Since we’ve partnered with Summit Media to launch our joint workshop “Building the Billion Dollar Business™,” ClientWise has been focusing specifically on helping financial advisors transition from thinking like producers running a practice, to thinking like CEOs running hugely successful businesses with the potential to bring in a billion dollars in revenue.
This topic has been so popular with our followers that instead of stopping at part II, we’ll be including a part III as well, which will come out next week. (If you missed Part I, get it here.)
In our last blog, we talked about the importance of building a team and learning how to shape that team in the vision of your organization, so that your team members can work with you day-to-day to increase your success in the present and build your sustainability for the future. Today we’ll go into a little more depth about how that day-to-day should look by considering the following:
Being completely client-centric: We already said this in the last blog, but it bears repeating so we’ll say it again. Why? Because while financial advisors think about the importance of serving their clients, they don’t necessarily think about it from their clients’ perspective. Time spent devoted to your clients is valuable, but the value of how that time is spent might not the same from their perspective as it is from yours. SEI’s study also revealed that 83% of advisors prefer to have no involvement in managing their investments versus the 17% who do. Many advisors pride themselves on their knowledge of the market and investment strategy, and while some clients find this important, many do not. Make sure you know which type of client you’re dealing with. Additionally, your clients might not know enough to tell you their involvement preferences for their finances, so make sure to ask them yourself.
Recognizing the importance of planning (and plan accordingly): Many clients may feel the financial planning advice you give them is even more valuable in their day-to-day lives than the investment advice. This is especially true in a world where the economic climate is volatile and the performance of the market is never guaranteed. However, due to the existing structure of their businesses, many advisors haven’t figured out how to accurately monetize the planning portion of their services, especially for those clients who can’t afford a flat or hourly rate without the potential proceeds from their investments. As the leader, put in the time and effort to compile a plan and strategy for your team that will allow you to make a profit off the financial planning you do for clients, even if it requires some creativity on your part to make it viable.
Creating consistency of communication: Serving your clients at this higher level is important, but it also necessitates a higher, more involved level of communication between you and the members of your team. As you collaborate and grow to work as a unit, rather than as individual participants in a practice, this will start to come more naturally. Eventually, you will get to the point of achieving Total Team Leadership™. At ClientWise we’ve coined the term Total Team Leadership™ to describe the process by which leaders engage in the exchange of leadership amongst team members to evoke meaningful contribution, showcase the strengths of all, and advance effective group decision making. This helps streamline communication, because everyone becomes essential to and understands the process, but the ultimate goal here is to get to a point where you, as the leader, aren’t required to be the driver behind every business initiative.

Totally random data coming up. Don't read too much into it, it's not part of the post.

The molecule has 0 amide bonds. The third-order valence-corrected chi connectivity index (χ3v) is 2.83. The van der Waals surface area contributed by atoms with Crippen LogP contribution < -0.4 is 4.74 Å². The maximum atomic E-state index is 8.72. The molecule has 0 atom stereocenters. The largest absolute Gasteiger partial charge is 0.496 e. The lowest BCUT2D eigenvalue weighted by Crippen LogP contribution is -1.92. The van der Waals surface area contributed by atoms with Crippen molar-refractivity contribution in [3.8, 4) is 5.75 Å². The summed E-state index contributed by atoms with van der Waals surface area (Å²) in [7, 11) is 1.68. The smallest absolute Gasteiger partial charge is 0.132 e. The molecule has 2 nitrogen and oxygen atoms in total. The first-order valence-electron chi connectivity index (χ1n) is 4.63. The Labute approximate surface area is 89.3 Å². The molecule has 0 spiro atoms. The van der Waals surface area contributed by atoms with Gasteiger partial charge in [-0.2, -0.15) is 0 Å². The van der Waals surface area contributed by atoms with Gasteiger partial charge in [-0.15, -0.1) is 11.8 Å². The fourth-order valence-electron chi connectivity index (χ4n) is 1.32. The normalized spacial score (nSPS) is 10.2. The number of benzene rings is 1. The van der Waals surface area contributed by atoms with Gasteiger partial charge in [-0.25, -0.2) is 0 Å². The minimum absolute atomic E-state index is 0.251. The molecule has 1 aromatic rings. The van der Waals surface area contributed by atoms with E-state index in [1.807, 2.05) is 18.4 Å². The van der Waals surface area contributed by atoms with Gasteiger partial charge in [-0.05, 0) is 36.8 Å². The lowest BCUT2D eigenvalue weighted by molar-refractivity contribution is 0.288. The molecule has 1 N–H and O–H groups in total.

Developing your firms’ intellectual capital: As you build your business and put processes in place to make it run more smoothly, start to create intellectual capital around it. Everything from your new client onboarding process to how you make financial planning for clients a valuable investment of your time, are proprietary items that become crucial components of your intellectual property. This intellectual capital is not just a great way to develop and prove your worth right now, it’s also an important part of creating sustainability, and provides the opportunity to make your vision outlast your ability or desire to be directly involved in the day to day.
Concentrating on future vision and sustainability: Once you have a team working toward a common vision, with clearly defined processes recorded around it, you’ll have a solid foundation in place that allows you to better plan for the future of your company. The wisdom you have generated through building your company is something you can pass onto the younger financial professionals who work for your firm, who can then pass that on to your current clients, as well as their children, even after you’ve retired or left your role as a leader of your business.
Coaching questions from this article:
Are you truly thinking about the balance of the services you provide through the perspective of your clients?
Do the processes you've created for your business serve your overall vision and integrate the knowledge, skills, and leadership of all of your team members?
As you build your business are you keeping track of, and properly identifying, your intellectual capital by creating a solid process around your IP to inform the future of your business?